Finally, just one last poem, I think she does a marvelous job too in “Transformations of the Child and the Moon” of using the device of an image and having these small stanzas about the frozen frame to still express an action. These are images, they are frozen, and yet the verbs she uses (though past tense and therefore fixed in a timely preterit past) are action verbs — “the child went to the river” and “the child sank” all in the same poem as if there was a passage of time within the image itself, even given the image’s fixedness. Like this tiny little frozen image was more than that — a human is more than a frozen frame.

Get Back to Reading Good Work

Reading challenges scare me. But I realized in December 2015 that I hadn’t read nearly enough already-published literature in 2015.

I was a book club drop out who mostly read on planes.

So this year I decided two fiction and one non per month. That’s 3 books a month for a 2016 total of 36. Here’s where I stand Mid-March:

January:

Disrupt Yourself (nonfiction), Whitney Johnson

Big Little Lies, Liane Moriarty

Rump: The True Story of Rumplestiltskin, Liesl Shurtliff

February:

All the Light We Cannot See, Anthony Doerr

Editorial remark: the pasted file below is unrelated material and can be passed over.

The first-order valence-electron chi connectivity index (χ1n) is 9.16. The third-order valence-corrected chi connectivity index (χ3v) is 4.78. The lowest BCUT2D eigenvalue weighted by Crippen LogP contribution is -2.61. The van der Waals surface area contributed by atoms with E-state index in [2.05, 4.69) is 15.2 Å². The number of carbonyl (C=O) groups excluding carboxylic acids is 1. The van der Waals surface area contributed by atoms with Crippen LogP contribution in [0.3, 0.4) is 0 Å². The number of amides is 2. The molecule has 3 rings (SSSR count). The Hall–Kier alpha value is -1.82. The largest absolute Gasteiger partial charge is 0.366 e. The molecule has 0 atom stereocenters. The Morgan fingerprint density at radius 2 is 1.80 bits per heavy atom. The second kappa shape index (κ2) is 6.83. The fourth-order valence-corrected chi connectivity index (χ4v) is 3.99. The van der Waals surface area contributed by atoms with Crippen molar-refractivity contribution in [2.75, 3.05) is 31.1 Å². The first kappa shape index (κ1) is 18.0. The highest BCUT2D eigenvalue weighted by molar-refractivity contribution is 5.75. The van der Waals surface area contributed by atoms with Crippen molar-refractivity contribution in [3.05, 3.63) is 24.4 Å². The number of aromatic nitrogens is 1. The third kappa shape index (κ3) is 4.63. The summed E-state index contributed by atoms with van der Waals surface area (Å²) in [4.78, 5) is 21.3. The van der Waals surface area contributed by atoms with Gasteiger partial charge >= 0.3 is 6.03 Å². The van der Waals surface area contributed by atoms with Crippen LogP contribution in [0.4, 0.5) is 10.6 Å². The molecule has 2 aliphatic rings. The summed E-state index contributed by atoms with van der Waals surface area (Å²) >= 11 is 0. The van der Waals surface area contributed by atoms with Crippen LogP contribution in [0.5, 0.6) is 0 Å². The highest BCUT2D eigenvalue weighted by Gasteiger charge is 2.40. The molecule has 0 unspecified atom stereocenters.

The Guest Room, Chris Bohjalian

No Ordinary Disruption (nonfiction), Richard Dobbs and James Manyika (in progress)

March:

White Walls: A Memoir About Motherhood, Daughterhood, and the Mess In Between, Judy Batalion (in progress)

Dark Currents: Agent of Hel, Jacqueline Carey (in progress)

So trucking right along.

My sources for books are the new book club I joined, recommended reads on my Kindle, the dusty now-full shelf of unread books in my library, and the Business Books wish list I keep on amazon.com. I add to that whenever someone quotes a book in an article I’m reading.

I also thought to join Emma Watson’s Our Shared Shelf, a Goodreads book club reading feminist literature, but I haven’t been able to get the first three books read. I’ll try again in April.

What I’m learning is that reading takes time and that my time is pretty well spent building my business, writing, and spending time with Charlie and Hollie. The 36 books goal may have been too ambitious. Or maybe I’m just too annoyed by the book club books to be enjoying the 36 book goal.

Also, nonfiction takes more time. It requires thought and notes and discussion and I find I’m interested in the subject but no one else is reading it (except me) and so I’m not able to get discussion going on it.

I’m going to start reading nonfiction in the strain of my own nonfiction efforts: redefining work. So the next non-fiction will be Why Work Sucks and How to Fix It by Cali Ressler and Jodi Thompson. And since the book club selection is a memoir (cue gag reflex) I’ll count that as nonfiction and pick up another fiction selection this month.

Reviews/insights to come.